Nottingham renters are being urged to understand their rights and look at what support is available for them, as the courts re-open to hear eviction cases paused during lockdown.
Although this will start from the week commencing 21st September here will be a backlog for the Court to deal with, and there will be delays, but landlords do still need to follow the legal process.
The Government has already announced changes to the law, so that there is an increase on notice periods to six months – meaning renters now served notice can stay in their homes over winter, with time to find alternative support or accommodation.
The only exceptions to this are the worst cases, including where tenants have demonstrated anti-social behaviour or committed other crimes, and the landlord rightly would like to re-let their property to another tenant. It’s also been announced that if there is a local lockdown that includes a restriction on gathering in homes, evictions will NOT be enforced by bailiffs.
During lockdown, Nottingham City Council has supported the police and other agencies with over 120 new cases of unlawful conduct at tenancies including significant levels of illegal eviction and harassment, much of which has been born out of frustration, but in some cases where it’s been wrongly assumed the council isn’t able to act. In some of the most extreme cases, a landlord has arrived at someone’s home and demanded they leave.
At the council, there are dedicated teams that support landlords with tenant issues and support tenants with housing or eviction issues.
If renters have any worries or issues with landlords when the courts re-open, then they can contact the Safer Housing team at Nottingham City Council. They can offer support and guidance on:
- Eviction Notices
- If you think you are being illegally evicted
- If you think your landlord isn’t following the new Government laws on evictions.
During the pandemic there has been a ban on evictions for six months, which is the longest eviction ban in the UK. However, from Monday 21 September courts will start to hear possession hearings again. When cases are heard again, these will be subject to new court processes and procedures, including:
- Cases will be prioritised – so those involving anti-social behaviour, other crimes and extreme rent arrears will be heard first
- No cases from before 3 August 2020 will immediately go to hearing, but will have to be ‘re-activated’ by the landlord and then subject to a new review hearing, at least four weeks before the substantive hearing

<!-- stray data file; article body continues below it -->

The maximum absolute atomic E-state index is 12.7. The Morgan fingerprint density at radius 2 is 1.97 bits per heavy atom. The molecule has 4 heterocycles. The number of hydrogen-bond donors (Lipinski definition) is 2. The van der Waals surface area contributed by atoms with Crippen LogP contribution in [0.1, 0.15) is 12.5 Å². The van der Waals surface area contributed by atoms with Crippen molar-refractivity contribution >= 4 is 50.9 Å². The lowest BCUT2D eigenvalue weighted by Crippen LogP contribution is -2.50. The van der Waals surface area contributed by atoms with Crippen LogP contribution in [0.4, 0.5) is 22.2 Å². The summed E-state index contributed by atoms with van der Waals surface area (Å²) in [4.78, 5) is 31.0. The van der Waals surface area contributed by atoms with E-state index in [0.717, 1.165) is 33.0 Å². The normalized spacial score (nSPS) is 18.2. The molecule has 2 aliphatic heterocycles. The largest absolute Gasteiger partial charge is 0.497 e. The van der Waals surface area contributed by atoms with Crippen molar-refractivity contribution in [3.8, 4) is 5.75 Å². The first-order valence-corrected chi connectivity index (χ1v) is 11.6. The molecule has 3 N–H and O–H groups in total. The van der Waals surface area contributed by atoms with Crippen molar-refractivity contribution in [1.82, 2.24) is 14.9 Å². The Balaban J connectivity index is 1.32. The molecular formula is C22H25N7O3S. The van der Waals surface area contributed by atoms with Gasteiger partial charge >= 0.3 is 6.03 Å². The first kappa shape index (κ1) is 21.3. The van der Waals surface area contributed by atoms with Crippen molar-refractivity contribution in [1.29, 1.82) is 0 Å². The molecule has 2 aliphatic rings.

- Landlords will also need to provide the courts and judges with information on how tenants have been affected by the pandemic. Where this information is not provided, judges will be able to adjourn proceedings until the information is provided.
There will also be a ‘winter truce’ on the enforcement of evictions, with no evictions permitted in the run-up to and over Christmas except in the most serious circumstances, such as cases involving anti-social behaviour or domestic abuse.
This will ensure vulnerable tenants are not forced from their homes at a time when public and local authorities may be dealing with the usual level of increased demand for services during this time. To achieve this, bailiffs will be told that they should not enforce possession orders over the Christmas period.
However, for cases with the most serious circumstances. The notice period has been shortened to least four, so that landlords can take action quicker if needed.
Cllr Linda Woodings, Portfolio Holder for Planning, Housing and Heritage, said: “We know it has been a tough time for renters and landlords during the coronavirus pandemic. We are very conscious of the pressure on landlords and it’s important to stress that tenants who are able to do so must continue to pay their rent.
“Landlords have had support from the Government with funding and now renters are being protected over the winter months from losing their home. The large majority of landlords have shown understanding, taking action to support tenants despite facing hardship themselves.
“We have dedicated services here, who will help and support landlords and tenants with ASB issues, evictions and general housing conditions. I would urge either side to contact us if you need support or advice.”
If you believe you are being evicted illegally then contact Safer Housing by emailing firstname.lastname@example.org. If a landlord is at your door demanding that you leave, please dial 999 immediately, but once the emergency has been looked at we’d like to hear from you too.
You can see the full Government announcement on evictions HERE.